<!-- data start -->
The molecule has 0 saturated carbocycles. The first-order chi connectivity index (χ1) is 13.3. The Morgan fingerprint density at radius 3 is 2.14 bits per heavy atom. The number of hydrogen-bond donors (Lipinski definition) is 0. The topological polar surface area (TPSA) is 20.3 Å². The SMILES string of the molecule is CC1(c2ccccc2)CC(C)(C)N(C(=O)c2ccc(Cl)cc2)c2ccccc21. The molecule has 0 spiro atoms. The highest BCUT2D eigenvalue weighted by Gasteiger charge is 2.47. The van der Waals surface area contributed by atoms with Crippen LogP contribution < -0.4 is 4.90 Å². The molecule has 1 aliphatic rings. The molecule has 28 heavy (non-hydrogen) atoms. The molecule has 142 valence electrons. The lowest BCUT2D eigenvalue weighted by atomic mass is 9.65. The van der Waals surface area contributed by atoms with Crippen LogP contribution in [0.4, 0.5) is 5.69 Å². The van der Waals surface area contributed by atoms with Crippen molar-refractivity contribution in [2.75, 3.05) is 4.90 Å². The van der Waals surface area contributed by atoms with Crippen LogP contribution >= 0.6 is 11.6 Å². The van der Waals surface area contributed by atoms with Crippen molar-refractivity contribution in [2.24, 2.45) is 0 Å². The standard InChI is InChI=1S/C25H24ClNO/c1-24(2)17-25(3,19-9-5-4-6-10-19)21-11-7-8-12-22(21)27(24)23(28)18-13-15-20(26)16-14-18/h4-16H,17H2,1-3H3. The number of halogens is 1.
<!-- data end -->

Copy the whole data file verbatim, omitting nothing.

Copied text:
The molecule has 0 saturated carbocycles. The first-order chi connectivity index (χ1) is 13.3. The Morgan fingerprint density at radius 3 is 2.14 bits per heavy atom. The number of hydrogen-bond donors (Lipinski definition) is 0. The topological polar surface area (TPSA) is 20.3 Å². The SMILES string of the molecule is CC1(c2ccccc2)CC(C)(C)N(C(=O)c2ccc(Cl)cc2)c2ccccc21. The molecule has 0 spiro atoms. The highest BCUT2D eigenvalue weighted by Gasteiger charge is 2.47. The van der Waals surface area contributed by atoms with Crippen LogP contribution < -0.4 is 4.90 Å². The molecule has 1 aliphatic rings. The molecule has 28 heavy (non-hydrogen) atoms. The molecule has 142 valence electrons. The lowest BCUT2D eigenvalue weighted by atomic mass is 9.65. The van der Waals surface area contributed by atoms with Crippen LogP contribution in [0.4, 0.5) is 5.69 Å². The van der Waals surface area contributed by atoms with Crippen molar-refractivity contribution in [2.75, 3.05) is 4.90 Å². The van der Waals surface area contributed by atoms with Crippen LogP contribution >= 0.6 is 11.6 Å². The van der Waals surface area contributed by atoms with Crippen molar-refractivity contribution in [2.24, 2.45) is 0 Å². The standard InChI is InChI=1S/C25H24ClNO/c1-24(2)17-25(3,19-9-5-4-6-10-19)21-11-7-8-12-22(21)27(24)23(28)18-13-15-20(26)16-14-18/h4-16H,17H2,1-3H3. The number of halogens is 1.